Beverages, food and tobacco: BFT sector contributed for circa 13 percent of 2010 corporate earnings whilst seeing a YoY growth of 38 percent for December Quarter and 36 percent for 2010. Ceylon Tobacco (CTC: LKR360.00) and Distilleries Company of Sri Lanka (DIST: LKR178.00) were the major contributors to the sectoral turnover accounting for circa 55 percent in 2010. Further the formerly beleaguered poultry sector saw a strong spurt of growth during the year where Bairaha (BFL : LKR398.00), Ceylon Grain Elevators (GRAN : LKR183.90) and Three Acre Farms (TAFL : LKR165.00) saw +5 folds, 3 folds and 2 fold surge in earnings during 2010.
Banking, finance and insurance: Sectoral earnings were up 70 percent YoY in 4Q2010 and up 87 percent YoY during 2010 which was broadly backed by the favourable macro economic situation and positive monetary policy adopted by the Central Bank. During 4Q2010 Commercial Bank (COMB.N: LKR257.80, COMB.X: LKR158.00), Sampath Bank (SAMP: LKR279.70) and NDB Bank (NDB: LKR348.70) led the banking sector earnings backed by loan book expansion, improving asset quality and reducing funding costs. Insurance sector earnings was driven by Ceylinco Insurance (CINS.N: LKR636.80, CINS.X: LKR320.00), AVIVA NDB Insurance (CTCE: LKR282.20) and Janashakthi Insurance (JINS.N: LKR16.40) whilst Lanka Orix Leasing (LOLC: LKR120.60), LB Finance (LFIN: LKR142.20) and Central Finance (CFIN: LKR865.30) drove finance sector earnings mainly due to expansions in the leasing, hire purchase and advances portfolios. However it should be noted that DFCC Bank (DFCC: LKR175.80) and LOLC made one off non-recurring gains of LKR2.9 bn and LKR1.7 bn. Thus excluding the one off gains sectoral earnings grew 61 percent YoY during 2010.
Chemicals and pharmaceuticals: This sector recorded a net earnings growth of 38 percent YoY in 4Q2010 and 90 percent YoY in 2010. Lankem Ceylon (LCEY: LKR410.20) was the prime contributor during 4Q2010 backed by its plantation, consumer and chemicals segments. Net earnings growth of 90 percent during the financial year was driven by LCEY, Haycarb (HAYC: LKR155.00) and CIC Holdings (CIC.N: LKR160.00, CIC.X: LKR113.10).
Diversified holdings: The Diversified sector mainly consisting of the leading blue-chip companies in the bourse accounting for circa 20 percent of the market capitalization has contributed circa 18 percent to the corporate earnings during the year 2010 whilst seeing an impressive 69 percent YoY increase. This growth was spearheaded by outstanding results posted by heavy weight John Keells Holdings (JKH: LKR277.80) owing to the hefty capital gains made from divesting minor stakes in the two hotel chains. Further, Richard Peiris (RICH: LKR14.10) reported an exceptional growth mainly due to better plantation returns and profits from the retail chain. Colombo Fort Land (CFLB: LKR423.50) reported impressive growth on all sectors especially in plantations whilst the diversified segmental profit was further supported by Hayleys PLC (HAYL: LKR385.00) and Hemas Holdings (HHL: LKR46.40).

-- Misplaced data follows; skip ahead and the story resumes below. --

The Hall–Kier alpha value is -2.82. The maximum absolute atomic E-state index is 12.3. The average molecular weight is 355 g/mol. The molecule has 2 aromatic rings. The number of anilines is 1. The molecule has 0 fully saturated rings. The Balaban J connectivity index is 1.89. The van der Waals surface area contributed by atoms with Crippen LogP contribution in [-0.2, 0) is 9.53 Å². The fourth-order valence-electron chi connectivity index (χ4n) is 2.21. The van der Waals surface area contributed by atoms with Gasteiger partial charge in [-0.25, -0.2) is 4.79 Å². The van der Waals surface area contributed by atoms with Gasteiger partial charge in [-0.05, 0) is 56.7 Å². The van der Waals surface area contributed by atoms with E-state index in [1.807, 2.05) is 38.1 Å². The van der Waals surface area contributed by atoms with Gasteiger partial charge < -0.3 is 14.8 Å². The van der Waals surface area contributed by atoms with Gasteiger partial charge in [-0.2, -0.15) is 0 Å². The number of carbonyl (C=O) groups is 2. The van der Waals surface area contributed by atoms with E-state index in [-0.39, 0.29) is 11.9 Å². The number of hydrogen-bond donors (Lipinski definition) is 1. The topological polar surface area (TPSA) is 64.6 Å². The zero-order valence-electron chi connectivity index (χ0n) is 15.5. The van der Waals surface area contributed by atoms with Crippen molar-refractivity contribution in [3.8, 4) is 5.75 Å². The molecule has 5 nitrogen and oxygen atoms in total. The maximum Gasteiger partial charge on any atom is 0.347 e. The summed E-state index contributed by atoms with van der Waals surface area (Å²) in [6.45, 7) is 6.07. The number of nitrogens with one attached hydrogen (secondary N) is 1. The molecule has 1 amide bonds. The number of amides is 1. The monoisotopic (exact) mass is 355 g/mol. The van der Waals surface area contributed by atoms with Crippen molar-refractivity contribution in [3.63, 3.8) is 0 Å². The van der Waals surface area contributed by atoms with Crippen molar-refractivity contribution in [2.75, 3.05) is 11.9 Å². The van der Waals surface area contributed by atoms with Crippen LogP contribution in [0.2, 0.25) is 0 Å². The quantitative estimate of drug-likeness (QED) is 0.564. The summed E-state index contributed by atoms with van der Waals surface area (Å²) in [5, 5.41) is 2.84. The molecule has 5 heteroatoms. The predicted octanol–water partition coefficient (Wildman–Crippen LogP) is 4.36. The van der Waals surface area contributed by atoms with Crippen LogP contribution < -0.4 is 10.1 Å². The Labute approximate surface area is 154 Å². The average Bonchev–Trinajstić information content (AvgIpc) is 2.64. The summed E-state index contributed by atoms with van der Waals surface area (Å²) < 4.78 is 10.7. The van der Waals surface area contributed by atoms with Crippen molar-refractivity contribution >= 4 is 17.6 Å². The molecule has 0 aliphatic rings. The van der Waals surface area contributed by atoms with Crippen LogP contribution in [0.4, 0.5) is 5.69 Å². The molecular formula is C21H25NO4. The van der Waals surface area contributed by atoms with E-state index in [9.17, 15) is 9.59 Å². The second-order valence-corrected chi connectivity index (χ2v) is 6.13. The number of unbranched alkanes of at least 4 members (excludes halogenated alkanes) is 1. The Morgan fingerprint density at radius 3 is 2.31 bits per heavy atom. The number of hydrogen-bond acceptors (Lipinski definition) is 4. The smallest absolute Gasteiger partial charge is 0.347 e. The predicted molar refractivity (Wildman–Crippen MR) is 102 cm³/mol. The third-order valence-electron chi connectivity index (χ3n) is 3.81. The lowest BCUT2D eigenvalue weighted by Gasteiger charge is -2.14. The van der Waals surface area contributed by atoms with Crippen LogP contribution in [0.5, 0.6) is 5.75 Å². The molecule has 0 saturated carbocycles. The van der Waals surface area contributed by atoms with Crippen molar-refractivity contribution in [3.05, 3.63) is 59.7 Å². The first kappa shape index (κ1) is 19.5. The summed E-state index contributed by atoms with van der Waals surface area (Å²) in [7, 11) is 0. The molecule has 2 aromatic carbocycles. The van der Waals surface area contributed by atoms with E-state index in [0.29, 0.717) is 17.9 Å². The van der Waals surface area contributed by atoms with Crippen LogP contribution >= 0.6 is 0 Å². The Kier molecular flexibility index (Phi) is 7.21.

Hotels and travels: Hotels and Leisure sector plays the center stage in the post war Sri Lanka, luring laudable green field projects both local and foreign. The occupancies and ARRs grew at a rapid pace following the end of the war being a spell of rain to the long beleaguered sector. During 2010 the country occupancy levels stood at circa 70 percent being the highest in the history where certain months topped 90 percent levels underpinned by the static supply and the 46 percent YoY growth in tourist arrivals. Average spending per tourist per day stood at USD82 during the year, showing auguring great potential for growth. Against this backdrop the sector posted an exorbitant growth in earnings posting an increase of circa 4 folds in 2010. City hotels posted 465 percent YoY growth in Asian Hotels and Properties (AHPL: LKR191.30) and John Keells Hotels (KHL: LKR18.50) cumulatively have contributed for circa 40 percent of the sectoral earnings, whilst Aitken Spence Hotels (AHUN: LKR97.50) is the second major contributor with a contribution of circa 20 percent in 2010.
Manufacturing: Sectoral earnings were up 68 percent YoY due to sound macro outlook which saw a rise in consumer spending and construction activities. Tile sector companies such as Royal Ceramic (RCL: LKR155.10), Lanka Ceramic (CERA: LKR150.00), Lanka Walltiles (LWL: LKR170.30) and Lanka Tiles (TILE: LKR125.00) saw increased demand which boosted its profitability whilst construction drive in North and East saw helped earnings of Tokyo Cement (TKYO.N: LKR56.80, TKYO.X: LKR41.80) and ACL Cables (ACL: LKR89.90). However manufacturing sector recorded a 4 percent YoY dip in earnings in 2010.
Motors: New vehicle registrations showed an immediate improvement in 2010 with the economy gaining traction coupled with low interest rates and a favorable tax charge. The substantial reduction in excise duty and removal of duty surcharge has reduced the price of an imported brand new vehicle by an average of 30 percent. Thereby, new vehicle registrations soared by + 76 percent YOY in 2010 with a major contribution from motor cycles, motor tricycles, Buses and goods transport vehicles. The price sensitive small vehicle segment experienced an extraordinary volume growth due to increased affordability. Against this backdrop all the motor sector companies saw earnings increasing between 5 to 200 folds (Except for Autodrome) leading the sectoral earnings to surge by a humungous 100 folds.
Plantations: Against the backdrop of increased rubber prices coupled with higher tea prices seen 4Q2010, plantation sector earnings grow 95 percent YoY and a near nine fold YoY during 2010. Healthy rubber prices boosted earnings of Kegalle (KGAL: LKR209.80) and Horana (HOPL: LKR72.10) plantations during the quarter whilst Malwatte Valley (MAL.N: LKR105.00, MAL.X: LKR80.50) and Namunukula (NAMU: LKR120.00) benefited from higher tea prices.